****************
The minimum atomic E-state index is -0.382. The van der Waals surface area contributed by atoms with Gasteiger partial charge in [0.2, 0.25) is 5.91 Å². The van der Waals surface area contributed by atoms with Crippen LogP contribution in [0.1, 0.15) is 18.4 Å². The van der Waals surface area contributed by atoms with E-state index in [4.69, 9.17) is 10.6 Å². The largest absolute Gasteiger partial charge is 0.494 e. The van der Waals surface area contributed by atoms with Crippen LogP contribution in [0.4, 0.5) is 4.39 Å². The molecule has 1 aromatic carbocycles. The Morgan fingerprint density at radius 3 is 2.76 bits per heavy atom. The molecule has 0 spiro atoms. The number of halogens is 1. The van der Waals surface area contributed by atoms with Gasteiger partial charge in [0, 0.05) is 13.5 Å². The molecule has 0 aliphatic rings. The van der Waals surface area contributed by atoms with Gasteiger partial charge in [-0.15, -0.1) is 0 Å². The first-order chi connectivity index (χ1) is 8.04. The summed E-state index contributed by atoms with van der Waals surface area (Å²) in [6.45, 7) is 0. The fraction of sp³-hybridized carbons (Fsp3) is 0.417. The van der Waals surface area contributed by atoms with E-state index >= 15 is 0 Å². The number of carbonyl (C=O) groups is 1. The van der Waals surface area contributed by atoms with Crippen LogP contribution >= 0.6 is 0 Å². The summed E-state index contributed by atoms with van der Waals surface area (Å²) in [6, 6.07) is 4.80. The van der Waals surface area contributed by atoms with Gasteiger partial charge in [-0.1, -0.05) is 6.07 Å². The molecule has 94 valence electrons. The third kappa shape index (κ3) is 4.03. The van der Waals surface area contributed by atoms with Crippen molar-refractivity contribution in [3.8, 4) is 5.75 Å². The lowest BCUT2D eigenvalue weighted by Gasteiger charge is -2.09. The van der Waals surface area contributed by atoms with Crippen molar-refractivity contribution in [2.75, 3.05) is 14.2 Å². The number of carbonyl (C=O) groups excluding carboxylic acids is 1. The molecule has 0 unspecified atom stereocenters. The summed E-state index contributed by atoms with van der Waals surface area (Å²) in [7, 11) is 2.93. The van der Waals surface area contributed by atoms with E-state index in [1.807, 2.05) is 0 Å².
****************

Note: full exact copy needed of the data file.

The minimum atomic E-state index is -0.382. The van der Waals surface area contributed by atoms with Gasteiger partial charge in [0.2, 0.25) is 5.91 Å². The van der Waals surface area contributed by atoms with Crippen LogP contribution in [0.1, 0.15) is 18.4 Å². The van der Waals surface area contributed by atoms with E-state index in [4.69, 9.17) is 10.6 Å². The largest absolute Gasteiger partial charge is 0.494 e. The van der Waals surface area contributed by atoms with Crippen LogP contribution in [0.4, 0.5) is 4.39 Å². The molecule has 1 aromatic carbocycles. The Morgan fingerprint density at radius 3 is 2.76 bits per heavy atom. The molecule has 0 spiro atoms. The number of halogens is 1. The van der Waals surface area contributed by atoms with Gasteiger partial charge in [0, 0.05) is 13.5 Å². The molecule has 0 aliphatic rings. The van der Waals surface area contributed by atoms with Gasteiger partial charge in [-0.15, -0.1) is 0 Å². The first-order chi connectivity index (χ1) is 8.04. The summed E-state index contributed by atoms with van der Waals surface area (Å²) in [6.45, 7) is 0. The fraction of sp³-hybridized carbons (Fsp3) is 0.417. The van der Waals surface area contributed by atoms with E-state index >= 15 is 0 Å². The number of carbonyl (C=O) groups is 1. The van der Waals surface area contributed by atoms with Crippen LogP contribution >= 0.6 is 0 Å². The summed E-state index contributed by atoms with van der Waals surface area (Å²) in [6, 6.07) is 4.80. The van der Waals surface area contributed by atoms with Gasteiger partial charge in [-0.1, -0.05) is 6.07 Å². The molecule has 94 valence electrons. The third kappa shape index (κ3) is 4.03. The van der Waals surface area contributed by atoms with Crippen molar-refractivity contribution in [3.8, 4) is 5.75 Å². The lowest BCUT2D eigenvalue weighted by Gasteiger charge is -2.09. The van der Waals surface area contributed by atoms with Crippen molar-refractivity contribution in [2.75, 3.05) is 14.2 Å². The number of carbonyl (C=O) groups excluding carboxylic acids is 1. The molecule has 0 unspecified atom stereocenters. The summed E-state index contributed by atoms with van der Waals surface area (Å²) in [7, 11) is 2.93. The van der Waals surface area contributed by atoms with E-state index in [1.807, 2.05) is 0 Å².